Space Missions Must Continue, Visitors Agree; Challenger Memorial Numbers Up

The Washington Times (Washington, DC), February 3, 2003 | Go to article overview

Space Missions Must Continue, Visitors Agree; Challenger Memorial Numbers Up


Byline: S.A. Miller, THE WASHINGTON TIMES

Visitors to Arlington National Cemetery and the National Air and Space Museum yesterday mourned the crew of Space Shuttle Columbia but said manned missions to space must continue or else the seven astronauts will have died in vain.

In Arlington, Debbie McCallum, a photographer for the National Aeronautics and Space Administration since 1973, placed a red rose at the base of the monument built to honor the seven astronauts of Space Shuttle Challenger who died on Jan. 28, 1986, shortly after takeoff.

Miss McCallum said she was honoring all 17 NASA astronauts killed during space exploration, but was especially grieving the loss of the seven aboard Columbia.

"Those people stood for something really important," she said. "We have to remember them, and it is important that we carry on the mission and never forget how important they really were."

Miss McCallum said the walk through the cemetery left her awe-struck by the nation's commitment to conquering space. She also said the United States should stay committed.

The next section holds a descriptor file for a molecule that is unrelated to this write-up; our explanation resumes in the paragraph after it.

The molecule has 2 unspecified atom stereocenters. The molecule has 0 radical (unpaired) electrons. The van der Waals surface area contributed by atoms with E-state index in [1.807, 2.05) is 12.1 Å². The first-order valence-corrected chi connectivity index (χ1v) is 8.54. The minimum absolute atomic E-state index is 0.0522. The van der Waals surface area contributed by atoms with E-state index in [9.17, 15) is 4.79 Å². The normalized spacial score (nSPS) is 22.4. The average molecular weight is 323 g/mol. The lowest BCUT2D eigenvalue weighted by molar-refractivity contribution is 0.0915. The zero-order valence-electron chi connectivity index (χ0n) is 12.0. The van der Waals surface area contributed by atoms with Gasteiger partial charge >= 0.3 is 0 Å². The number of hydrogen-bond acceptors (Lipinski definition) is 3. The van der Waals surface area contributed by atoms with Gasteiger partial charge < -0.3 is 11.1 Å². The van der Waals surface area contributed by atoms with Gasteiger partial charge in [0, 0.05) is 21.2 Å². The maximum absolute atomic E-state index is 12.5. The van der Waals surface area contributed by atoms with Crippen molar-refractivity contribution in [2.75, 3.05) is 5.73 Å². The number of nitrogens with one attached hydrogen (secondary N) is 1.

She said she was struck by the feeling while trekking from the memorial for President Kennedy, who vowed an American would be the first on the moon, to the Challenger memorial, which commemorates astronauts who died at a time when space travel had become almost routine.

The number of visitors at the Challenger memorial was more than usual yesterday, said cemetery staffers.

The Columbia crew also was in the thoughts of Michael Marciniak, 31, a laboratory technician and Army National Guard lieutenant from Durham, N.C. He was visiting the Kennedy memorial with his family. His 2-year-old daughter, Michaela, straddled his shoulders.

"You cannot help but think about it, being at such an honorable place," Lt. Marciniak said. He also said the Columbia astronauts deserved the same respect paid to fallen soldiers.

"It is like any service," Lt. Marciniak said. "You raise your right hand and swear to serve the United States. Their deaths should not deter us from the mission and from exploring space. If anything, it should be a driving force to carry on."

At the Smithsonian museum, Dan Enniss, 38, a janitor from Cleveland, said the exhibits gave him a clearer understanding of the scientific advances for which the Columbia crew gave their lives.

He said that the nation must keep sending men and women into space.

"If we don't, it means everyone who has risked everything has died in vain," Mr. Enniss said as he and his two children - Jennifer, 13, and John, 11 - stood beside a replica of Sputnik 1.

With its launch Oct. 4, 1957, the Soviet Sputnik became the first artificial satellite and touched off the space race between the United States and the Soviet Union.

Standing in the museum wing dedicated to the Apollo missions that landed the first men on the moon in 1969, Elaine Phipps, 44, an information technology consultant from Boise, Idaho, said that most people don't fully appreciate the value of the space program. …

The rest of this article is only available to active members of Questia